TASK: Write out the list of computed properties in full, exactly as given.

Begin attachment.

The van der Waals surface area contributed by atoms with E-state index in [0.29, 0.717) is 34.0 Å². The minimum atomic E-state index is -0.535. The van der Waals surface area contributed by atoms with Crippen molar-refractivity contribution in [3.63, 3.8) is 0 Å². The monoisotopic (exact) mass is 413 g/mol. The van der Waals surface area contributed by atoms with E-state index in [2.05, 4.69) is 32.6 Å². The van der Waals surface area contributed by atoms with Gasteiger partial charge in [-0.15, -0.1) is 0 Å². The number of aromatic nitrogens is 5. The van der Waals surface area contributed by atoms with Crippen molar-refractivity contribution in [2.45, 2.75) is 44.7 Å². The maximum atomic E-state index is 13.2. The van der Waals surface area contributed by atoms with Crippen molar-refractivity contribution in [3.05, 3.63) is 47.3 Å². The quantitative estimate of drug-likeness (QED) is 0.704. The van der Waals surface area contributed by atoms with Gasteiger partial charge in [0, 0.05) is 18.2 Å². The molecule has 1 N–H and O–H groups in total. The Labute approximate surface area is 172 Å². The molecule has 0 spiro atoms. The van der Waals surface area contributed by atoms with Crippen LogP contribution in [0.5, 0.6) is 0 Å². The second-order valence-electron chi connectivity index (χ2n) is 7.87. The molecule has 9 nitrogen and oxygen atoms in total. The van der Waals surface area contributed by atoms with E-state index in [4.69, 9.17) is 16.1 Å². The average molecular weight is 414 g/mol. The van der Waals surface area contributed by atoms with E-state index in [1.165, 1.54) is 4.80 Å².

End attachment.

The van der Waals surface area contributed by atoms with E-state index in [0.29, 0.717) is 34.0 Å². The minimum atomic E-state index is -0.535. The van der Waals surface area contributed by atoms with Crippen molar-refractivity contribution in [3.63, 3.8) is 0 Å². The monoisotopic (exact) mass is 413 g/mol. The van der Waals surface area contributed by atoms with E-state index in [2.05, 4.69) is 32.6 Å². The van der Waals surface area contributed by atoms with Gasteiger partial charge in [-0.15, -0.1) is 0 Å². The number of aromatic nitrogens is 5. The van der Waals surface area contributed by atoms with Crippen molar-refractivity contribution in [2.45, 2.75) is 44.7 Å². The maximum atomic E-state index is 13.2. The van der Waals surface area contributed by atoms with Crippen molar-refractivity contribution in [3.05, 3.63) is 47.3 Å². The quantitative estimate of drug-likeness (QED) is 0.704. The van der Waals surface area contributed by atoms with Gasteiger partial charge in [0, 0.05) is 18.2 Å². The molecule has 1 N–H and O–H groups in total. The Labute approximate surface area is 172 Å². The molecule has 0 spiro atoms. The van der Waals surface area contributed by atoms with Crippen LogP contribution in [0.5, 0.6) is 0 Å². The second-order valence-electron chi connectivity index (χ2n) is 7.87. The molecule has 9 nitrogen and oxygen atoms in total. The van der Waals surface area contributed by atoms with E-state index in [4.69, 9.17) is 16.1 Å². The average molecular weight is 414 g/mol. The van der Waals surface area contributed by atoms with E-state index in [1.165, 1.54) is 4.80 Å².